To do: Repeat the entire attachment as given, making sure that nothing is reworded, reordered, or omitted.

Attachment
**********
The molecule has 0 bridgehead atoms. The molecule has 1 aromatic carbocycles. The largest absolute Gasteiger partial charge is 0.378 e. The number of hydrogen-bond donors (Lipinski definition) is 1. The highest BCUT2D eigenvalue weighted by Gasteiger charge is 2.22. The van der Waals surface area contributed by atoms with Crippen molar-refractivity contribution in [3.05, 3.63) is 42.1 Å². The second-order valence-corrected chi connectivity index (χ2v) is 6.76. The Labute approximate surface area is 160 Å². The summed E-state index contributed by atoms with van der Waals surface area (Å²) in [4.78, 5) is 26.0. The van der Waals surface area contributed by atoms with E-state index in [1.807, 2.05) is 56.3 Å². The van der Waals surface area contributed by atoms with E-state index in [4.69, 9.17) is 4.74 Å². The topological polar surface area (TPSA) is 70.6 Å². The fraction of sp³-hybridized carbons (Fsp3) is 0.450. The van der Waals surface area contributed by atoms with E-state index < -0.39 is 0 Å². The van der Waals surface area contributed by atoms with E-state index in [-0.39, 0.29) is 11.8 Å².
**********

The molecule has 0 bridgehead atoms. The molecule has 1 aromatic carbocycles. The largest absolute Gasteiger partial charge is 0.378 e. The number of hydrogen-bond donors (Lipinski definition) is 1. The highest BCUT2D eigenvalue weighted by Gasteiger charge is 2.22. The van der Waals surface area contributed by atoms with Crippen molar-refractivity contribution in [3.05, 3.63) is 42.1 Å². The second-order valence-corrected chi connectivity index (χ2v) is 6.76. The Labute approximate surface area is 160 Å². The summed E-state index contributed by atoms with van der Waals surface area (Å²) in [4.78, 5) is 26.0. The van der Waals surface area contributed by atoms with E-state index in [1.807, 2.05) is 56.3 Å². The van der Waals surface area contributed by atoms with E-state index in [4.69, 9.17) is 4.74 Å². The topological polar surface area (TPSA) is 70.6 Å². The fraction of sp³-hybridized carbons (Fsp3) is 0.450. The van der Waals surface area contributed by atoms with E-state index < -0.39 is 0 Å². The van der Waals surface area contributed by atoms with E-state index in [-0.39, 0.29) is 11.8 Å².